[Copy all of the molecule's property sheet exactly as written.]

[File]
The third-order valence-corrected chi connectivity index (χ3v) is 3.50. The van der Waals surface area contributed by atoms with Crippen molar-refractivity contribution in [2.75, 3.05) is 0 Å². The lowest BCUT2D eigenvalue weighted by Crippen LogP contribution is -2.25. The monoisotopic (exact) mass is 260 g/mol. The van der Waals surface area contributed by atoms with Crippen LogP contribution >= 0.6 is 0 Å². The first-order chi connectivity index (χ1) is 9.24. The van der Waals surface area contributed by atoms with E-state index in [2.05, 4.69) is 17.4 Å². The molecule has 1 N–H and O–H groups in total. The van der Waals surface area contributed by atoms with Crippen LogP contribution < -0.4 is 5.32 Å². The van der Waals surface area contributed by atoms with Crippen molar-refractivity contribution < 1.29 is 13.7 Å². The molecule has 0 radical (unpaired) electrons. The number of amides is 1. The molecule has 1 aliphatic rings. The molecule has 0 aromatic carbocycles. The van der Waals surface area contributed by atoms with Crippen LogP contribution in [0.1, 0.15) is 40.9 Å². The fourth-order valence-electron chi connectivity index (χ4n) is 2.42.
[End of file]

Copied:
The third-order valence-corrected chi connectivity index (χ3v) is 3.50. The van der Waals surface area contributed by atoms with Crippen molar-refractivity contribution in [2.75, 3.05) is 0 Å². The lowest BCUT2D eigenvalue weighted by Crippen LogP contribution is -2.25. The monoisotopic (exact) mass is 260 g/mol. The van der Waals surface area contributed by atoms with Crippen LogP contribution >= 0.6 is 0 Å². The first-order chi connectivity index (χ1) is 9.24. The van der Waals surface area contributed by atoms with E-state index in [2.05, 4.69) is 17.4 Å². The molecule has 1 N–H and O–H groups in total. The van der Waals surface area contributed by atoms with Crippen LogP contribution < -0.4 is 5.32 Å². The van der Waals surface area contributed by atoms with Crippen molar-refractivity contribution < 1.29 is 13.7 Å². The molecule has 0 radical (unpaired) electrons. The number of amides is 1. The molecule has 1 aliphatic rings. The molecule has 0 aromatic carbocycles. The van der Waals surface area contributed by atoms with Crippen LogP contribution in [0.1, 0.15) is 40.9 Å². The fourth-order valence-electron chi connectivity index (χ4n) is 2.42.